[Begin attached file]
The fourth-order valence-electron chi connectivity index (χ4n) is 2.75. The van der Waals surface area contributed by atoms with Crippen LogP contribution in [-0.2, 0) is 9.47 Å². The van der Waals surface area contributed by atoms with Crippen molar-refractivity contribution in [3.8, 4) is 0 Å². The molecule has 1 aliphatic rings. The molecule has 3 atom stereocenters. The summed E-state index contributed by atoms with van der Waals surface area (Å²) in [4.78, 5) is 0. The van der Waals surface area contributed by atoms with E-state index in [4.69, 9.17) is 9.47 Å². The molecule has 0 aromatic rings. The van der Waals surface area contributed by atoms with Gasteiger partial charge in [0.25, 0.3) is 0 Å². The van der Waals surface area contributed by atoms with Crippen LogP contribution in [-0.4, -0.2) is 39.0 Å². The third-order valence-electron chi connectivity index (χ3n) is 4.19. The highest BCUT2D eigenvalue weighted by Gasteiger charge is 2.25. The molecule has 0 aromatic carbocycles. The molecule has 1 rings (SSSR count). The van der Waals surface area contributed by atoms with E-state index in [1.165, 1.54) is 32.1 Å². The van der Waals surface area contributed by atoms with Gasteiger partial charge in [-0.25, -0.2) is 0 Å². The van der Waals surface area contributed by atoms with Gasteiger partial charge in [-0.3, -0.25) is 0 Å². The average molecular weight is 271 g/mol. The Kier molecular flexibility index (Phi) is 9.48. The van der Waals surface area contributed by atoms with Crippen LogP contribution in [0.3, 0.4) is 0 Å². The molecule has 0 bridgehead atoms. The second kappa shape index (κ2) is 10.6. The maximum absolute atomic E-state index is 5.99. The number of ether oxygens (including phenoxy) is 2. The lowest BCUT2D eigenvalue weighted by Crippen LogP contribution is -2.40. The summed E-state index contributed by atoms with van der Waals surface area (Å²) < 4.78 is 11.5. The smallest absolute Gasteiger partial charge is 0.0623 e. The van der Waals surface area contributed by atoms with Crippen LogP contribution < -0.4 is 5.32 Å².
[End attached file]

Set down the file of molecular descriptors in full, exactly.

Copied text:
The fourth-order valence-electron chi connectivity index (χ4n) is 2.75. The van der Waals surface area contributed by atoms with Crippen LogP contribution in [-0.2, 0) is 9.47 Å². The van der Waals surface area contributed by atoms with Crippen molar-refractivity contribution in [3.8, 4) is 0 Å². The molecule has 1 aliphatic rings. The molecule has 3 atom stereocenters. The summed E-state index contributed by atoms with van der Waals surface area (Å²) in [4.78, 5) is 0. The van der Waals surface area contributed by atoms with E-state index in [4.69, 9.17) is 9.47 Å². The molecule has 0 aromatic rings. The van der Waals surface area contributed by atoms with Gasteiger partial charge in [0.25, 0.3) is 0 Å². The van der Waals surface area contributed by atoms with Crippen LogP contribution in [-0.4, -0.2) is 39.0 Å². The third-order valence-electron chi connectivity index (χ3n) is 4.19. The highest BCUT2D eigenvalue weighted by Gasteiger charge is 2.25. The molecule has 0 aromatic carbocycles. The molecule has 1 rings (SSSR count). The van der Waals surface area contributed by atoms with E-state index in [1.165, 1.54) is 32.1 Å². The van der Waals surface area contributed by atoms with Gasteiger partial charge in [-0.25, -0.2) is 0 Å². The van der Waals surface area contributed by atoms with Gasteiger partial charge in [-0.3, -0.25) is 0 Å². The average molecular weight is 271 g/mol. The Kier molecular flexibility index (Phi) is 9.48. The van der Waals surface area contributed by atoms with Crippen LogP contribution in [0.3, 0.4) is 0 Å². The molecule has 0 bridgehead atoms. The second kappa shape index (κ2) is 10.6. The maximum absolute atomic E-state index is 5.99. The number of ether oxygens (including phenoxy) is 2. The lowest BCUT2D eigenvalue weighted by Crippen LogP contribution is -2.40. The summed E-state index contributed by atoms with van der Waals surface area (Å²) < 4.78 is 11.5. The smallest absolute Gasteiger partial charge is 0.0623 e. The van der Waals surface area contributed by atoms with Crippen LogP contribution < -0.4 is 5.32 Å².